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At least four companies have withdrawn their applications for Bitcoin ETFs. The firms, including Exchange Listed Funds Trust, ProShares Trust and VanEck Vectors ETF Trust, have all pulled their applications on the SEC’s request. Regulators have expressed concerns “regarding the liquidity and valuation of the underlying instruments”.  

Optimism had been high that Bitcoin ETFs would hit in 2018, further broadening the appeal of the asset to the financial mainstream of retail investors. Any such development would also bring in more of the institutional players who currently do not have Bitcoin exposure due to the complexities involved in holding and accounting for cryptocurrencies. Multiple companies are competing to get the first ETF to this market.  

Winklevoss Capital had tried to launch an ETF last year but were stymied by regulators who insisted that any ETF could only be issued on a regulated derivative rather than the unregulated underlying asset. When regulated products came along with the onset of Bitcoin futures contracts on the CME and Cboe, many believed that the launch of ETFs would be a formality.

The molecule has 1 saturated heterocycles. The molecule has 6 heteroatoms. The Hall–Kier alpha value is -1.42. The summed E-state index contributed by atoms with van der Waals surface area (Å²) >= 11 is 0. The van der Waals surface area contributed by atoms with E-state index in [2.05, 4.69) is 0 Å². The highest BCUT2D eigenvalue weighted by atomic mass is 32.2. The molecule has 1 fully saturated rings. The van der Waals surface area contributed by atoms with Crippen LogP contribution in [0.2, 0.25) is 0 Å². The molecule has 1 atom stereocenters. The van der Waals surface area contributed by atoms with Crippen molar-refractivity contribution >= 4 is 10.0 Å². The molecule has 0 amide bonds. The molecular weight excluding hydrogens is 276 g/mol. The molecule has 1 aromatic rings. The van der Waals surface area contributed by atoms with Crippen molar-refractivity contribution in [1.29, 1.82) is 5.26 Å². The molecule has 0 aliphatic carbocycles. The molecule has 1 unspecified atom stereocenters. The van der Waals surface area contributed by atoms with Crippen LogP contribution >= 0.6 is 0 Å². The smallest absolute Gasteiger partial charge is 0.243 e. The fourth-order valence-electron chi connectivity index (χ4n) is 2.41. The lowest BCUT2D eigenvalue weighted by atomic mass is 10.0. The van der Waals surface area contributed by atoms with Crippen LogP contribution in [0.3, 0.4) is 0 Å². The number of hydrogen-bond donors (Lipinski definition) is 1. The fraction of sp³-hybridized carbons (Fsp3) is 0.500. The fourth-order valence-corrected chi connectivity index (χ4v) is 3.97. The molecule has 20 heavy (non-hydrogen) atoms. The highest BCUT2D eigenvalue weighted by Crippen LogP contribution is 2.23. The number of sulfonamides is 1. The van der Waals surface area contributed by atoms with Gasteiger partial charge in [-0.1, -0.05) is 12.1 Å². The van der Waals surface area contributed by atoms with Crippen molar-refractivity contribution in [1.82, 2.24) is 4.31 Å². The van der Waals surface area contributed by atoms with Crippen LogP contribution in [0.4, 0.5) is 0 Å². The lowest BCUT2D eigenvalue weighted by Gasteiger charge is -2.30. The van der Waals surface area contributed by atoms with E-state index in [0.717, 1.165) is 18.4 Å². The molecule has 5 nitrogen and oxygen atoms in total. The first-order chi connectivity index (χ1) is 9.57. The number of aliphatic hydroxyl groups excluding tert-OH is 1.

However, it seems that things are not going to be quite that easy. Regulators are being stricter than anyone expected, and fund managers are withdrawing applications as they stand little chance of being approved. Though there is now a regulated product on which to build an ETF, regulators are worried about the “liquidity and valuation of Bitcoin futures contracts”.

Increasingly Watchful SEC

Bitcoin’s 2017 returns and the resultant public interest have drawn the eye of the Securities and Exchanges Commission (SEC). Marc Butler, of compliance firm Intelligize, told Reuters that,

we can expect the SEC to be increasingly watchful over any companies involved in Bitcoin activity”.  

Though American regulators do not want to be left out of the new financial world opening up around cryptocurrencies, they are also wary. Last week they warned the public that investors should, “exercise caution” in the markets. The SEC broadly views cryptocurrencies as securities, and flagged that many in the “cryptocurrency-related investment markets are not following” the SEC’s rules.

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